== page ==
If Children Are the Future, Invest in Them Today
As young people begin their trek back to school this fall, too many of them will be going to crowded and run-down classrooms. A full third of all public schools use portable classrooms. One-fifth have less than adequate safety features, including leaky roofs and spotty electrical power. Three-quarters of all schools say they need to spend money on repairs, renovation and modernization to bring school buildings into good overall condition.
We adults are fond of saying we believe that children are the future, and politicians are great at turning education into a campaign issue. But when I read a recent report from the National Center for Educational Statistics about crowded and dilapidated schools, I had to wonder when some of these politicians last spent time in a public school. If any of them would drop by, perhaps they would be more willing to consider legislation that would create $24.8 billion in school construction bonds. Instead, Republicans say this is a “bricks and mortar approach” to education and prefer to focus on school vouchers.
Even if we passed national legislation authorizing vouchers today, the overwhelming majority of our nation’s children would still attend public schools. This fall, enrollment is projected at an all-time high level of 53 million children, and 47 million of these children attend public schools. Granted, public schools aren’t perfect, but the structural imperfections are glaring proof of how little we think of our young people. How many of us would choose to go to offices so dilapidated?
Then there is the matter of crowding. In Los Angeles, the second largest school system in the country is projecting a shortfall of 85,900 desks in the next six years. According to the National Center for Educational Statistics, “Already, in some classrooms, there are twice as many children as there are desks.” Political battles about busing aside, 15,000 schoolchildren ride buses each day because there is no room for them in their home schools.
There are crowded schools everywhere. But inner cities and rural areas have alarming challenges. More than three-quarters of all rural schools need to be repaired or modernized. Almost half had unsatisfactory environmental conditions. More than 30 percent report inadequate heating, ventilation and air conditioning. And because so many rural areas have declining tax bases, it is difficult to renovate rural schools.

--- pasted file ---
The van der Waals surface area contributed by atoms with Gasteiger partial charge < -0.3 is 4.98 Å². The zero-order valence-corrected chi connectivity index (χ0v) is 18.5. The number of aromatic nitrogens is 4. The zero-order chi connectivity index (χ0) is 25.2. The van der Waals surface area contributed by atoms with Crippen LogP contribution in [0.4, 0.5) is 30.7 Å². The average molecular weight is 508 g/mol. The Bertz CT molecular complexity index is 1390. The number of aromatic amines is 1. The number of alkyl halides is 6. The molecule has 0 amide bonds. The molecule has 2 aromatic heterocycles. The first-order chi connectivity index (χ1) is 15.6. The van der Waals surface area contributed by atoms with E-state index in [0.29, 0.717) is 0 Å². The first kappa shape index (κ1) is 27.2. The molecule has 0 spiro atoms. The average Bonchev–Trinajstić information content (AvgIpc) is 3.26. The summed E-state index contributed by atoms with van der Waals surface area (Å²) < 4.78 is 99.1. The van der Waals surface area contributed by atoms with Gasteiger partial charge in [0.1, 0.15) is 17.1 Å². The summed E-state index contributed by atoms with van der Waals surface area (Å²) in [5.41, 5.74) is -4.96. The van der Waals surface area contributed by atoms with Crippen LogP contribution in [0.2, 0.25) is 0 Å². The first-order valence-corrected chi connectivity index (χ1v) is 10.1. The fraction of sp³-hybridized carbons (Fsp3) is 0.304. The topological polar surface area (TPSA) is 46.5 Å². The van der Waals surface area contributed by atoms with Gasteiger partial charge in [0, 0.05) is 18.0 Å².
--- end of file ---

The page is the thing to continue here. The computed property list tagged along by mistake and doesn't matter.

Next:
It makes no sense that we fund schools from local property tax dollars, because that is simply a way of perpetuating patterns of poverty. The poorest areas tend to have the lowest tax bases, but also need the greatest amount of educational remediation if their students are to have a shot at productive lives. President Clinton’s school modernization legislation goes a short way toward dealing with some of these issues, but in the long run an “education president” would talk about ways that federal funding could strengthen the quality of local schools across the board, not simply in the area of repairs and modernization.
Instead, while we are all buzzing about the great economy and the proliferation of technology, too many students wouldn’t know technology if it hit them upside the head. A total of 63 percent of all instructional classrooms had Internet access in 1999, the last year for which data was available. But just 39 percent of classrooms in high-poverty schools had access to the Internet. This digital divide may have long-term implications for poor youngsters. Yet some legislators refuse to make money available to close this digital gap.
Too often, I’ve heard fiscal conservatives say that we won’t solve our nation’s education problems by “throwing money” at the schools. But data from the National Center for Educational Statistics suggests that we couldn’t hurt schools by throwing a few dollars their way. When enrollments are rising and desk space is scarce, it takes more than a discussion about vouchers to make sure that there is a learning space for every child. When too many inner-city and rural youngsters learn in classrooms that are not wired for the Internet, it is not inappropriate to suggest that money be made available for wiring.
Crowding in primary and secondary education today has implications for higher education tomorrow. If students are jockeying for desk space in K-12 classrooms, how prepared will they be when they enter the higher education system? If they have stood in line to use a computer and don’t have one at home, how will they compete with a colleague who has had the best of everything, from kindergarten to high school graduation?
There’s something else. For the longest time, those with degrees in education were seen as the least talented of college graduates. Now, with teacher shortages, will their pay tick up to match demand, and will perceptions of them change?
The viability of higher education is tied to the viability of K-12 education. Yet we in higher education often see the challenges as separate and distinct. School crowding, teacher shortages and resource bottlenecks hit students in today’s classrooms hard. What impact do these hardships have on students of the future? What impact do they have on career choice? Kids aren’t fools. How many young people will burn to be teachers when they understand how shabbily educators are systematically treated? And what does this mean to those of us who teach in schools of education?
We keep saying children are our future. But educational trends suggest that we have not been forward thinking for awhile. By the end of this century, it is projected that as many as 90 million youngsters will be enrolled in K-12 programs, and demand for higher education opportunities will rise sharply as well. Are we prepared for new students and for the ways their presence will shape our ability to teach and their ability to learn?
© Copyright 2005 by DiverseEducation.com